One key to success is to employ a management team that is good at keeping costs low without sacrificing growth potential; this is a fine line that very few people have the ability to toe. However, it takes the average business in any industry three years to be profitable.
We have prepared this guide to summarize some of the significant provisions of the Act and its rules. You will find information about whether you need to register as a broker-dealer and how you can register, as well as the standards of conduct and the financial responsibility rules that broker-dealers must follow.
Brokers and dealers, and their associated persons, must comply with all applicable requirements, including those of the U.
Securities and Exchange Commission "SEC" or "Commission"as well as the requirements of any self-regulatory organizations to which the brokers and dealers belong, and not just those summarized here. The SEC staff stands ready to answer your questions and help you comply with our rules. After reading this guide, if you have questions, please feel free to contact the Office of Interpretation and Guidance at e-mail tradingandmarkets sec.
You may wish to consult with a private lawyer who is familiar with the federal securities laws, to assure that you comply with all laws and regulations. While the staff attempts to provide guidance by telephone to individuals who are making inquiries, the guidance is informal and not binding.
This section covers the factors that determine whether a person is a broker or dealer. It also describes the types of brokers and dealers that do not have to register with the SEC. Self-regulatory organizations are described in Part III, below.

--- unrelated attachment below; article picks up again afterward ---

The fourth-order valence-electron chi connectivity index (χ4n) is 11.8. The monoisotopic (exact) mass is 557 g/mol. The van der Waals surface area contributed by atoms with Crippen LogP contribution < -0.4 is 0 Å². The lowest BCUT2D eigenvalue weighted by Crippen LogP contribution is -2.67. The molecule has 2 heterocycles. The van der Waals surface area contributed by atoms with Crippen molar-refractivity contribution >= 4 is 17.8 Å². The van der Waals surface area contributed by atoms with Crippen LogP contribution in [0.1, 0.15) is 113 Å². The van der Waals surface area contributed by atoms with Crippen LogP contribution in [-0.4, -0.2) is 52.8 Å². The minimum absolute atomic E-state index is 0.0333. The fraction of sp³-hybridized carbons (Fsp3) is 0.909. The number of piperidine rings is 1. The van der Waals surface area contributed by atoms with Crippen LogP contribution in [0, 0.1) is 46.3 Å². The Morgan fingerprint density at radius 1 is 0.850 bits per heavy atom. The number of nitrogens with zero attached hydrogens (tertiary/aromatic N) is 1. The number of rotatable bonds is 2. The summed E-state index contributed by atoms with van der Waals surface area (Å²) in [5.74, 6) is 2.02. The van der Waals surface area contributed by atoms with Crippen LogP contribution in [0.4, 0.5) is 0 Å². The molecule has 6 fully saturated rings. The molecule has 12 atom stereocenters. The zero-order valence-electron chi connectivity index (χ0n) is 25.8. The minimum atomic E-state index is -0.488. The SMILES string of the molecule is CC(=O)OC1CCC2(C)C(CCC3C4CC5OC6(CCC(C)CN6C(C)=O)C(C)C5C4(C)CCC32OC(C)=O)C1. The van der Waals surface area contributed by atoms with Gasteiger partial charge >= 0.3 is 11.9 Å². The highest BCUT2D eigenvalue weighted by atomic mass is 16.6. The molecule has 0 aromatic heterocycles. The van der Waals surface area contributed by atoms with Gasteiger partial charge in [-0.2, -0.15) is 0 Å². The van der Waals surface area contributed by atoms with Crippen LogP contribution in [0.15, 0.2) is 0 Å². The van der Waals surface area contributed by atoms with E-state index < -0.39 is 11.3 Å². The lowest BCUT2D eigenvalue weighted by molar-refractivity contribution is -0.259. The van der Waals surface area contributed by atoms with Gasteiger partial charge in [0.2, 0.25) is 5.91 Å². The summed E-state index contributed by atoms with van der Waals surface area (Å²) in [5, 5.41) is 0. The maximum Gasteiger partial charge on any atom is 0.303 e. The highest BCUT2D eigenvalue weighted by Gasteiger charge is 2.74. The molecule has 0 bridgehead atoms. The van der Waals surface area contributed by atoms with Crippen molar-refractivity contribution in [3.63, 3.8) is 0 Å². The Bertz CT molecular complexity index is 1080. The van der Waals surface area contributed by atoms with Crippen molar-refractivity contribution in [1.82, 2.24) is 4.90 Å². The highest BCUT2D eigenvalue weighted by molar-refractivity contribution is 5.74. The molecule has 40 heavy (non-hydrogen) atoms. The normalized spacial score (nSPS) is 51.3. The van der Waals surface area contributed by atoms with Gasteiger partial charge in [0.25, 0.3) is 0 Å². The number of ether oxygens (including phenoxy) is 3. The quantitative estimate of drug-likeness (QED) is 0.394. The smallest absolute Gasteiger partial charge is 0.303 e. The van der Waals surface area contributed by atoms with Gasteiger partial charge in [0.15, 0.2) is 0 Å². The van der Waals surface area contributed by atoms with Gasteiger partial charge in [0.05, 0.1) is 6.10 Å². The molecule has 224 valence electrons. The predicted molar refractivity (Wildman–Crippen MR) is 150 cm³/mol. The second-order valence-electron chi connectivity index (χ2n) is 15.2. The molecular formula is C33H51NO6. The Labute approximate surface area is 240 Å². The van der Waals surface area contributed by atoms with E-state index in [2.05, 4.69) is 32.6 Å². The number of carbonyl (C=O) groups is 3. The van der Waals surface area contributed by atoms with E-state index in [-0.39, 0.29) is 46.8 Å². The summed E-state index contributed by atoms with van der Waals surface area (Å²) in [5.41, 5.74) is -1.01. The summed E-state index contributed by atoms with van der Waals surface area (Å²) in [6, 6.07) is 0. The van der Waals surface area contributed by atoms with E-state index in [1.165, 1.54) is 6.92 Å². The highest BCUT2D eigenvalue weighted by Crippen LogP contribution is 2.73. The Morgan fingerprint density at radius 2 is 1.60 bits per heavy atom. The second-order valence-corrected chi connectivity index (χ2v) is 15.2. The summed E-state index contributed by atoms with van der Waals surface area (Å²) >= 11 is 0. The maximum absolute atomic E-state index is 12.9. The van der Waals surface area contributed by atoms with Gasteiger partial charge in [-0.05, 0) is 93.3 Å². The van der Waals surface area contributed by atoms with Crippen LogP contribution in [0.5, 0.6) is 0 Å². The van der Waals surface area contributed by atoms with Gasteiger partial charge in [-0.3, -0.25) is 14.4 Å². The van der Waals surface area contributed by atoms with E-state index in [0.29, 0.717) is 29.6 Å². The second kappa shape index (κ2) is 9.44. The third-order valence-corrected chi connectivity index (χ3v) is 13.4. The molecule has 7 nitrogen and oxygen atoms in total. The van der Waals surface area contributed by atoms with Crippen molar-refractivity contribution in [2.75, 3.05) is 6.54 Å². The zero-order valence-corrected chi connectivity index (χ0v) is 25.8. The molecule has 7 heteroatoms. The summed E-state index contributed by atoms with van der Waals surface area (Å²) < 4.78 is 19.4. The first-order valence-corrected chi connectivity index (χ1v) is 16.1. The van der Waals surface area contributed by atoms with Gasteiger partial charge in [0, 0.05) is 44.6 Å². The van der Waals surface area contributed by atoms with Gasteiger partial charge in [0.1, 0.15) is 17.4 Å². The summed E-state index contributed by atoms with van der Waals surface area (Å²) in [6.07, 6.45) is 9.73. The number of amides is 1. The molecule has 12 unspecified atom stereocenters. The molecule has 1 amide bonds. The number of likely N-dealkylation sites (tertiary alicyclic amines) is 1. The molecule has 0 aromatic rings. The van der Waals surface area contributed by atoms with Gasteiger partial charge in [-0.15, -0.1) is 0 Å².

A note about banks: The Exchange Act also contains special provisions relating to brokerage and dealing activities of banks. Please see Sections 3 a 4 B and 3 a 5 C and related provisions, and consult with counsel. Bank brokerage activity is addressed in Regulation R, which was adopted jointly by the Commission and the Board of Governors of the Federal Reserve System.
See Exchange Act Release No. Who is a "Broker" Section 3 a 4 A of the Act generally defines a "broker" broadly as any person engaged in the business of effecting transactions in securities for the account of others.
Sometimes you can easily determine if someone is a broker. For instance, a person who executes transactions for others on a securities exchange clearly is a broker. However, other situations are less clear. For example, each of the following individuals and businesses may need to register as a broker, depending on a number of factors: Finding investors or customers for, making referrals to, or splitting commissions with registered broker-dealers, investment companies or mutual funds, including hedge funds or other securities intermediaries; Finding investment banking clients for registered broker-dealers; Finding investors for "issuers" entities issuing securitieseven in a "consultant" capacity; Engaging in, or finding investors for, venture capital or "angel" financings, including private placements; Finding buyers and sellers of businesses i.
In order to determine whether any of these individuals or any other person or business is a broker, we look at the activities that the person or business actually performs.
You can find analyses of various activities in the decisions of federal courts and our own no-action and interpretive letters.
Here are some of the questions that you should ask to determine whether you are acting as a broker: Do you participate in important parts of a securities transaction, including solicitation, negotiation, or execution of the transaction?